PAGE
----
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Feminism: Sex & gender discussions

I meant to link to this ages ago when people were going on about "Race for Life".....

18 replies

curlew · 15/07/2013 16:33

.........there's nothing stopping you, boys and men!

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AmandaPandtheTantrumofDoom · 15/07/2013 16:52
Smile
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Leithlurker · 15/07/2013 17:47

"Whilst events such as Race for Life have increased the awareness of possible cancer risks for women, there has been relatively little in the UK highlighting the corresponding dangers for men"

So if ths was the situation but it was about women, would it be acceptable? One 5 k run in Kent that raises hardly any money and has very little impact on the level of knowledge about cancers specific to men.
Compared to a national set of events, that raise millions each year, gets full publicity coverage nationally and locally.

All cancer treatment needs support not male or female, information should be available to all about any kind of cancer although some cancers seem to receive repeatedly more publicity than others. In some ways especially with the whole pinkness that goes with Race for Life, it feels like the same type of segregation that those campaigning for the end of pink and blue toys are on about. Why should we have fundraising along gendered lines unless it is to promote a particular view of women.

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curlew · 15/07/2013 18:04

The first Race for Life only had 600 odd runners....

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TheDoctrineOfAllan · 15/07/2013 18:18

Leith, Movember has grown pretty quickly.

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Darkesteyes · 15/07/2013 18:43

Two years ago i bought the Estee Lauder breast cancer ribbon brooch. They do a different design every October for Breast Cancer Awareness Month.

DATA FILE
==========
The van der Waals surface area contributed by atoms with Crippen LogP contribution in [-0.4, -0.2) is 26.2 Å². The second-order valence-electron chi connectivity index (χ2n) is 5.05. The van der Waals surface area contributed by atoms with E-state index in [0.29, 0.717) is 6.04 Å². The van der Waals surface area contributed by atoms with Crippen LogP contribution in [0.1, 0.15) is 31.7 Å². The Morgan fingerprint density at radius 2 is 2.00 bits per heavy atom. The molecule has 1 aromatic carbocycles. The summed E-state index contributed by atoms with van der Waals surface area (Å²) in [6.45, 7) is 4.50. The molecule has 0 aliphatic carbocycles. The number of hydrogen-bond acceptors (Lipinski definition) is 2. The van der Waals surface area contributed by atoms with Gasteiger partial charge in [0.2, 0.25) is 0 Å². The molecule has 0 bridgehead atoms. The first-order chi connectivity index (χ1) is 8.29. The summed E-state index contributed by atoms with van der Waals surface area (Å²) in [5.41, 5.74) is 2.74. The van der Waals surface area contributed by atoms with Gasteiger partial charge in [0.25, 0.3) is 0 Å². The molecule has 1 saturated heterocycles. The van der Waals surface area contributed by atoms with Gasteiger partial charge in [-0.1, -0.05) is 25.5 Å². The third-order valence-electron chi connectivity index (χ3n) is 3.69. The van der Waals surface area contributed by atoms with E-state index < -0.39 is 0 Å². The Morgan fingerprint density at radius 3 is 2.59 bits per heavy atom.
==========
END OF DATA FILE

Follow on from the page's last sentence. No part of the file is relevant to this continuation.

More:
All the stones on it are pink apart from one stone which is blue which is because of the men who develop breast cancer.

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TheCrackFox · 15/07/2013 18:46

My FIL was treated for breast cancer and was helped by all the research this charity has funded. He thinks Race for Life is a great idea.

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Leithlurker · 15/07/2013 19:01

Dark eyes I like the sound of the broach, especially as I am not saying either sex is more deserving of funding. My fear though is that it is being turned in to a battle for resources that has a part centred round the gender of the cancer suffer.

Movember is interesting as from the website it looks like they too divert funds to a male only cancer charity. I disagree with that also as in my view what is happening is the normalisation of special pleading. We should not have to have a situation where two charities chase the same money or worse seek to make those who have survived breast or prostrate cancer pay so that both they and others can continue to receive world class treatment. We all know that rationing takes place, what will be the response if one health board (We still have those in Scotland) turns round and says that the latest cervical cancer drug, the one that works best, the one that everyone wants, will not be available because the group advocating for the latest and best prostrate drug got the last remaining money? It will happen

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TheDoctrineOfAllan · 15/07/2013 21:07

But Leith there are lots of "single disease" charities, I'm sure there are lung cancer ones, for example. Different cancers need different treatments and it just so happens there are some cancers that affect only one sex.

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MyHumpsMyLovelyBabyBumps · 15/07/2013 21:13

I think this is one of those situations where you an't really complain about where people choose to donate their money.


I think children's charities are more important than national trust type things. But I can't say people should give money to my thing over their thing.

If more women are willing to get out there and put on stupid costumes and raise money for the women in their lives..well the other side is that more men should run. Not that more of the money raised by women in honor of their loved ones go to men.

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LRDYaDumayuIThink · 16/07/2013 08:17

I don't know if I agree there are cancers that only 'affect' one gender. I can understand people wanting to support. But also, breast cancer isn't like (say) cervical or prostate cancer - men can get it too.

I just don't follow why men don't put more effort in if they really want to do a run. That makes me quite sad and cross, that every now and again there's a huge fuss, then a sheepish 'oh, what, you mean we could do our own? Well ... but ... that sounds awfully like hard work ... can't we just do this one ...' ... and then silence.

Then men who are genuinely concerned don't seem bothered by any of this crap.

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Leithlurker · 16/07/2013 08:52

Just to confuse things further I have to say I agree with lots of what LRD just said. So whilst that shock settles in: